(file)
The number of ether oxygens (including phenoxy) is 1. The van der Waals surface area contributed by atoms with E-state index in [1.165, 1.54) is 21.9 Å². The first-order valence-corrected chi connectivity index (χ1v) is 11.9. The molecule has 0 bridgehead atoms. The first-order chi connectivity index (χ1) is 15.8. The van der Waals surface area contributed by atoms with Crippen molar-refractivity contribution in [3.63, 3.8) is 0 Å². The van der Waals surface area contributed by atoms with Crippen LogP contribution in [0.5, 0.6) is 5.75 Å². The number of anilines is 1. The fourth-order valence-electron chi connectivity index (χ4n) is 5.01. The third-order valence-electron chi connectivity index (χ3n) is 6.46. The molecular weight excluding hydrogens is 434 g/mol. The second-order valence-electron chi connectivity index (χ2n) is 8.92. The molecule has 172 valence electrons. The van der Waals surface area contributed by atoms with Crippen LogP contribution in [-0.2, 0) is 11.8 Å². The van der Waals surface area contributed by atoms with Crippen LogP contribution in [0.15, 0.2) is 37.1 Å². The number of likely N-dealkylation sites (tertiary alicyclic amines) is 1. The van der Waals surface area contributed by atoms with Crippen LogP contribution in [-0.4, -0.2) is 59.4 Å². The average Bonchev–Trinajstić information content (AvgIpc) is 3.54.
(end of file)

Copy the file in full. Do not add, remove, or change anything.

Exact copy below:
The number of ether oxygens (including phenoxy) is 1. The van der Waals surface area contributed by atoms with E-state index in [1.165, 1.54) is 21.9 Å². The first-order valence-corrected chi connectivity index (χ1v) is 11.9. The molecule has 0 bridgehead atoms. The first-order chi connectivity index (χ1) is 15.8. The van der Waals surface area contributed by atoms with Crippen molar-refractivity contribution in [3.63, 3.8) is 0 Å². The van der Waals surface area contributed by atoms with Crippen LogP contribution in [0.5, 0.6) is 5.75 Å². The number of anilines is 1. The fourth-order valence-electron chi connectivity index (χ4n) is 5.01. The third-order valence-electron chi connectivity index (χ3n) is 6.46. The molecular weight excluding hydrogens is 434 g/mol. The second-order valence-electron chi connectivity index (χ2n) is 8.92. The molecule has 172 valence electrons. The van der Waals surface area contributed by atoms with Crippen LogP contribution in [-0.2, 0) is 11.8 Å². The van der Waals surface area contributed by atoms with Crippen LogP contribution in [0.15, 0.2) is 37.1 Å². The number of likely N-dealkylation sites (tertiary alicyclic amines) is 1. The van der Waals surface area contributed by atoms with Crippen LogP contribution in [-0.4, -0.2) is 59.4 Å². The average Bonchev–Trinajstić information content (AvgIpc) is 3.54.